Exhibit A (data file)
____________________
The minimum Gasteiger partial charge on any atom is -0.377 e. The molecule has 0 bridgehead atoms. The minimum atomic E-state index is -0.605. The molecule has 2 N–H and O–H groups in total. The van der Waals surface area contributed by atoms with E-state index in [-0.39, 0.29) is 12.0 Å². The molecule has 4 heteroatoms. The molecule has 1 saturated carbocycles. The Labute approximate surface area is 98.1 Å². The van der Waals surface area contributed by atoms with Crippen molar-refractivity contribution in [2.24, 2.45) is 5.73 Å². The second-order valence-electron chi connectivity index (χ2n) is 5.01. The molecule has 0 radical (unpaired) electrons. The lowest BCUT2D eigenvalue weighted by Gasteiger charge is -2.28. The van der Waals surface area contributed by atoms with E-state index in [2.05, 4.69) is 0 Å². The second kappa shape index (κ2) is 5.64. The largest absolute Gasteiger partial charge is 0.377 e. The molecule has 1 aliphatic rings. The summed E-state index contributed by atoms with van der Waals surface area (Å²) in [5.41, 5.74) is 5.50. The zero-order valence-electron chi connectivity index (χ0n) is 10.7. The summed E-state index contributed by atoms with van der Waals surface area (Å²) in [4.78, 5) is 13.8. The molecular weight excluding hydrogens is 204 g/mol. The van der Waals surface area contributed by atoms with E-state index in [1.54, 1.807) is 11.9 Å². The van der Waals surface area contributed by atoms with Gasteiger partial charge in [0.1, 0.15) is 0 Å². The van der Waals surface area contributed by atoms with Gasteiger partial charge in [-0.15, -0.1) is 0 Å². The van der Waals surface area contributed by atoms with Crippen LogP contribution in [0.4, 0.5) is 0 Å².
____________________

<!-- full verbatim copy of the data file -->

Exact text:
The minimum Gasteiger partial charge on any atom is -0.377 e. The molecule has 0 bridgehead atoms. The minimum atomic E-state index is -0.605. The molecule has 2 N–H and O–H groups in total. The van der Waals surface area contributed by atoms with E-state index in [-0.39, 0.29) is 12.0 Å². The molecule has 4 heteroatoms. The molecule has 1 saturated carbocycles. The Labute approximate surface area is 98.1 Å². The van der Waals surface area contributed by atoms with Crippen molar-refractivity contribution in [2.24, 2.45) is 5.73 Å². The second-order valence-electron chi connectivity index (χ2n) is 5.01. The molecule has 0 radical (unpaired) electrons. The lowest BCUT2D eigenvalue weighted by Gasteiger charge is -2.28. The van der Waals surface area contributed by atoms with E-state index in [2.05, 4.69) is 0 Å². The second kappa shape index (κ2) is 5.64. The largest absolute Gasteiger partial charge is 0.377 e. The molecule has 1 aliphatic rings. The summed E-state index contributed by atoms with van der Waals surface area (Å²) in [5.41, 5.74) is 5.50. The zero-order valence-electron chi connectivity index (χ0n) is 10.7. The summed E-state index contributed by atoms with van der Waals surface area (Å²) in [4.78, 5) is 13.8. The molecular weight excluding hydrogens is 204 g/mol. The van der Waals surface area contributed by atoms with E-state index in [1.54, 1.807) is 11.9 Å². The van der Waals surface area contributed by atoms with Gasteiger partial charge in [0.1, 0.15) is 0 Å². The van der Waals surface area contributed by atoms with Gasteiger partial charge in [-0.15, -0.1) is 0 Å². The van der Waals surface area contributed by atoms with Crippen LogP contribution in [0.4, 0.5) is 0 Å².